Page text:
Another thing I've found useful is to separate the set of end-to-end headers from those that are hop-by-hop. When developing a HTTP proxy it is important that some headers be stripped from any request before passing it on. I've found that putting those headers into a separate map from those end-to-end headers makes life simpler, and since these headers usually carry a level of detail that regular clients don't need be involed with they can be handed into the request formatting and transmission process separately. That way API-added headers and client added headers don't have to be combined.

I guess this brings me to my final few criticisms of the j2se and j2ee HTTP APIs. I think it's worthwhile having a shared concept of what a HTTP message looks like between client and server. Currently the servlet model requires HttpServletRequest and HttpServletResponse objects, however the client API has a HttpURLConnection class that has no relationship to either object. Also, the HttpURLConnection class itself looks nothing like a servlet. If we had started from a RESTful perspective, I would suggest that the definition of a servlet (a resource) and the definitions of the messages that pass between resources would be the first items on the list. It would certainly make writing HTTP proxies in Java easier, and should be more consistent overall. In fact there is very little difference between HTTP request and response messages, so they could share a common baseclass. There is very little difference between HTTP and SMTP messages, once you boil away the hop-by-hop headers. There are even some good synergies with FTP, and any other protocol that uses a URI for location. Transferring data between these different protocols shouldn't be difficult with a basic model of resources in place internal to your program.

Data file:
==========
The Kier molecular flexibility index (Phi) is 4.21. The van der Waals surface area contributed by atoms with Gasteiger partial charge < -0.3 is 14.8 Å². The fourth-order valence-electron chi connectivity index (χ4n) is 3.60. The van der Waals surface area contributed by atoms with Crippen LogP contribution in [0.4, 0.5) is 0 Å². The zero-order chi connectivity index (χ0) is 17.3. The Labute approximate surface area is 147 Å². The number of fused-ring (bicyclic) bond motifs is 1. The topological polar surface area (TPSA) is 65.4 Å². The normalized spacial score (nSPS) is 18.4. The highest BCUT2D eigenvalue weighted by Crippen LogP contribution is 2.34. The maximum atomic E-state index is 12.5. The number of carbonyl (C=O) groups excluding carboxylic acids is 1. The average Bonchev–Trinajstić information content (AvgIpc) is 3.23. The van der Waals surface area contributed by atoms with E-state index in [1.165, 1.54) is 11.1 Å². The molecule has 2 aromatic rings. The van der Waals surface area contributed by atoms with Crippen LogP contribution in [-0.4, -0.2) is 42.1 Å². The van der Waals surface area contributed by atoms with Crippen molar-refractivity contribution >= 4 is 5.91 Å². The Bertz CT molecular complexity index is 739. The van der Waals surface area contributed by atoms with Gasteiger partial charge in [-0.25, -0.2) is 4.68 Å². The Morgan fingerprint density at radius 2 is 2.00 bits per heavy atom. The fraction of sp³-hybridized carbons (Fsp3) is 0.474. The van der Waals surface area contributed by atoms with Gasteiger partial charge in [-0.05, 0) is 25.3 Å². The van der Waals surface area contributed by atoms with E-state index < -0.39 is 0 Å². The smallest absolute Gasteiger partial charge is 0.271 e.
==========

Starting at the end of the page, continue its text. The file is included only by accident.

I think that ultimately the most successful APIs will attempt to model the web and the internet within your program rather than simply provide onramps for access to different protocols. The web does not have a tightly-controlled data model, even at the protocol level. It's important to keep things light and easy rather than tying them down in an overly strict and strongly-typed Object-Oriented way. The web isn't like that, and to some extent I believe that our programming styles should be shifting away also. There's always going to be a need to express something that two objects in an overall system will understand completely, but those objects in-between that have to handle requests and responses have only a sketchy picture of.